Be mindful of all time limits that exist when dealing with the FOC.  Your paperwork will state the time frame that you have to object to recommendations, or abatements of support.  You may only have so many days that you can request assistance on a parenting time denial before it’s too late and no enforcement action will be taken.  I adhere strictly to time limits – if I don’t, it’s a slippery slope to consider one person’s objection even though it’s nine days late.  The rules are there for a reason – you may not know them or be aware, but it’s your responsibility (whether you have an attorney or not) to make yourself aware of the deadlines. 


If you don’t turn in your paperwork on time for a child support review, and you are the petitioning party, your petition may be dismissed.  If you aren’t sure of the time frame, call and ask.

Speaking of paperwork, turn in all of your requested documents.  No one likes playing the guessing game, and that includes FOC employees.  Even if you are coming in for an appointment on parenting time, and you have no intention of changing child support, if you are asked to bring in financial information, please do it!  At minimum, this paperwork can remain in the FOC file, and if child support is an issue a year down the road, and we don’t hear from you then, we’ve got something to potentially provide us with your information. 


Be sure to tell us, just like you’d advise your doctor, if you move, your insurance changes, etc.  We do not want to make your life difficult (really we don’t).  Get ahead of any potential issues and be as cooperative as possible when asked for information.  My best advice in dealing with the FOC is to be proactive, not reactive. 

How to get the most out of the Friend of the Court – Part 1 of 2

Every Friend of the Court (FOC) is a little different, but overall the mission is the same – to look out for the best interests of the children in the court system.  I’m going to give some pointers on how you can get the most out of your FOC case managers and staff.


Most FOCs assign specified workers based on the last name of one of the parties – two common methods include assigning by the father’s last name or by the payer’s last name.  By doing this, it allows parties and staff to become familiar with each other.  One worker does not necessarily know EVERYTHING about your case file – they are highly trained in a specific area, but may have only general knowledge about a process that occurs in another department.  I would recommend that when your case is opened, ask for the names and contact information of the workers assigned to your case, in each department.  This will help you avoid a lot of transferred calls and “I’m not sure” answers to your questions.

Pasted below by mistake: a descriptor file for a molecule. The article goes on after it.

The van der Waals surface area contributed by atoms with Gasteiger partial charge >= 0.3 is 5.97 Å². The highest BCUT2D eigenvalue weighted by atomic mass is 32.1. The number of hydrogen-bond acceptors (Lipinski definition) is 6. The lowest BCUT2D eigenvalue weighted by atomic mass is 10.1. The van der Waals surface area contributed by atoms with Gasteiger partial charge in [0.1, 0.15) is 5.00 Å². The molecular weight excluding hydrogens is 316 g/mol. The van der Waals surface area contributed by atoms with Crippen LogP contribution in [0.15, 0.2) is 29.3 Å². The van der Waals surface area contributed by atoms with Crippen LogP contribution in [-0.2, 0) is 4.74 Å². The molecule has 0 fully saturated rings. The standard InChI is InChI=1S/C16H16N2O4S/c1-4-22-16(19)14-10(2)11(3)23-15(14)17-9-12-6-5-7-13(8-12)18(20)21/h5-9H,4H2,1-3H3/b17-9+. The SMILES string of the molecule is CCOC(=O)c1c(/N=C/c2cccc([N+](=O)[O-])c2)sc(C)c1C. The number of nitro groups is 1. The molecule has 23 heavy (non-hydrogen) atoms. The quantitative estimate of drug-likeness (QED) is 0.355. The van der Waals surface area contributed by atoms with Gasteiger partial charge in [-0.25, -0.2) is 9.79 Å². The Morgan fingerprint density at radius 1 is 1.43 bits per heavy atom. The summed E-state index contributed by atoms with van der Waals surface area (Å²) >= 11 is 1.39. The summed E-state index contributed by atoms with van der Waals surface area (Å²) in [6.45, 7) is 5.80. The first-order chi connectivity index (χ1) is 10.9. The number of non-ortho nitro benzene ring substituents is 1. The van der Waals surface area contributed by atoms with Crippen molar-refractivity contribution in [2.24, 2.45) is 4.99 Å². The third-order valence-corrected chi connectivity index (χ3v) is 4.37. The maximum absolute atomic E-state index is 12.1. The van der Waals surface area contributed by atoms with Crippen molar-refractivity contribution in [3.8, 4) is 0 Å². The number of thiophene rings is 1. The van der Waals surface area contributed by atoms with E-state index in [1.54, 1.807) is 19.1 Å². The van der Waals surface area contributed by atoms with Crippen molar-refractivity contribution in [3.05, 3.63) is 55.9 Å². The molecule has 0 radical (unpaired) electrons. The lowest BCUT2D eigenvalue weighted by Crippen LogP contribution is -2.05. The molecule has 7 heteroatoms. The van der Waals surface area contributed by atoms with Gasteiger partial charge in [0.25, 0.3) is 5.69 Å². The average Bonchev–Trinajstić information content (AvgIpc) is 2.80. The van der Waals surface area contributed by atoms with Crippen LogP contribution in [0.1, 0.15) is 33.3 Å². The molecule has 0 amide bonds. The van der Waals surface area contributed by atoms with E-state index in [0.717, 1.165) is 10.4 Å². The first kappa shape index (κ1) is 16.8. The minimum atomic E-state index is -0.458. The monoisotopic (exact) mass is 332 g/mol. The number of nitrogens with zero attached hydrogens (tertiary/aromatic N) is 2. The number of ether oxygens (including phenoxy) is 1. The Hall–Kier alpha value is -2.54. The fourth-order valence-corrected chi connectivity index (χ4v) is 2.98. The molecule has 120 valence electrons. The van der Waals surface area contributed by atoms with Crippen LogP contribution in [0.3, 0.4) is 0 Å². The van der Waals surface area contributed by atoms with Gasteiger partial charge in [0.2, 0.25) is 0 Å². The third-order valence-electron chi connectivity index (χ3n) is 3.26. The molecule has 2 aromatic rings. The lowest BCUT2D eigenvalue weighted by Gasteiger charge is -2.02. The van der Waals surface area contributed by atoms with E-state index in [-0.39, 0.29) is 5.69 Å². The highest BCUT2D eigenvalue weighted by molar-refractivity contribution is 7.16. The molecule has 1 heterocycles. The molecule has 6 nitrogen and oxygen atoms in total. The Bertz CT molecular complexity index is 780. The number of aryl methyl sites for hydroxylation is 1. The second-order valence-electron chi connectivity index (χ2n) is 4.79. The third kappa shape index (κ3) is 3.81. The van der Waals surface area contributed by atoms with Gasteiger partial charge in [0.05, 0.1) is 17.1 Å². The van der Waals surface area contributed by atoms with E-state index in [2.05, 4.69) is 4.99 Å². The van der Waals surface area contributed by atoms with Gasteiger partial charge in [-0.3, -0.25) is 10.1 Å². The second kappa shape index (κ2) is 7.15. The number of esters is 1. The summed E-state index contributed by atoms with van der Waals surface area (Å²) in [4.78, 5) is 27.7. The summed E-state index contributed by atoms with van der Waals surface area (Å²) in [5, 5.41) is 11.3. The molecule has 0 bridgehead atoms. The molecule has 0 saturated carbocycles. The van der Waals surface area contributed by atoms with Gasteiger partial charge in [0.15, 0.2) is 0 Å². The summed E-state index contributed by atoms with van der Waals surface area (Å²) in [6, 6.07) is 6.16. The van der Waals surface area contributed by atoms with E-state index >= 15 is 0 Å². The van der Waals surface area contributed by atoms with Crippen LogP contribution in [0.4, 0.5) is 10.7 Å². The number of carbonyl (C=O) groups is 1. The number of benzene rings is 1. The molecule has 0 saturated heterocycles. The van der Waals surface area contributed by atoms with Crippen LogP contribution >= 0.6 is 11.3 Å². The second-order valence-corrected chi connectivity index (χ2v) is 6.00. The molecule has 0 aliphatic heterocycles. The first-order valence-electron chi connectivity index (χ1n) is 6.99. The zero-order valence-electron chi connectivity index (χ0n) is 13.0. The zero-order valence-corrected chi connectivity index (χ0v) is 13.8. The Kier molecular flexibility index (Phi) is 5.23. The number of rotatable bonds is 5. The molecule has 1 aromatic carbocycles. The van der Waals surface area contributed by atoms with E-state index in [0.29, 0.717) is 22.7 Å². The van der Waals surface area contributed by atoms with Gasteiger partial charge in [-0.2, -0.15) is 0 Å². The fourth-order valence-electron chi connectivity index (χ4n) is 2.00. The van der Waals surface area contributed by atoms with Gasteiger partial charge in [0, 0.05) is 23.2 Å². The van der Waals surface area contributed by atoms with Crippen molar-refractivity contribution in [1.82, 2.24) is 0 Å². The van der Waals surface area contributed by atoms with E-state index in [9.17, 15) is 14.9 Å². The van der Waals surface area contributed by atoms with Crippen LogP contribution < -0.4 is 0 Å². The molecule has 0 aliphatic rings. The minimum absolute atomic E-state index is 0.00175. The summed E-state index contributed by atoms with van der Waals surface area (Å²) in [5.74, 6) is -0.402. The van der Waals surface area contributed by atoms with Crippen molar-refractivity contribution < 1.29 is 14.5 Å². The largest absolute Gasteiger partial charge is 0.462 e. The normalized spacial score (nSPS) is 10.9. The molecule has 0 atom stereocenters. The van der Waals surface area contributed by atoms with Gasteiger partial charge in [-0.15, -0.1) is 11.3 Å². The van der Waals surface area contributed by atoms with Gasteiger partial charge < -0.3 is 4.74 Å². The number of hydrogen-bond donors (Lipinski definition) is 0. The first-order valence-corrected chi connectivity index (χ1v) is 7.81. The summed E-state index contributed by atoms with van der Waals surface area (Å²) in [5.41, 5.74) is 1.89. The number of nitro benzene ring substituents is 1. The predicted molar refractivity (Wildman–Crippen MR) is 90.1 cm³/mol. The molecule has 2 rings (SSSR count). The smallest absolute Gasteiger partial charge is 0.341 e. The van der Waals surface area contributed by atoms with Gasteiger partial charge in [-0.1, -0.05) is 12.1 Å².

Be patient with hold times on the phone – I know it’s frustrating, but the volume of cases the FOC handles each day is astounding.  Yelling will not change the wait time you already endured, nor will it solve your problem.  While the FOC is certainly no stranger to upset customers, no one likes to be personally attacked.


Have your case number, or at minimum, your Social Security number, available before you make the telephone call.  Your case number is pretty much the golden ticket for your worker to access your case quickly and correctly.  Write down your questions ahead of time and then write down the answers you are given, along with the worker’s name, date and time you spoke to him or her.  Too often people will say that they spoke to “us” or “a lady,” and if by chance the worker did not put a note in one of the various computer systems, we don’t know who you talked to.


Personally, I would recommend emailing FOC staff whenever possible – this provides us with a paper trail, which we can easily upload into our files.  By having the information written down, you can refer to it again and again if need be.  Some information cannot be given over email, and you may need to come down to the office.  If you appear in person, bring your state issued ID – whether a driver’s license or ID card.  We have to verify who you are in order to provide access to your files, or provide you with specific information.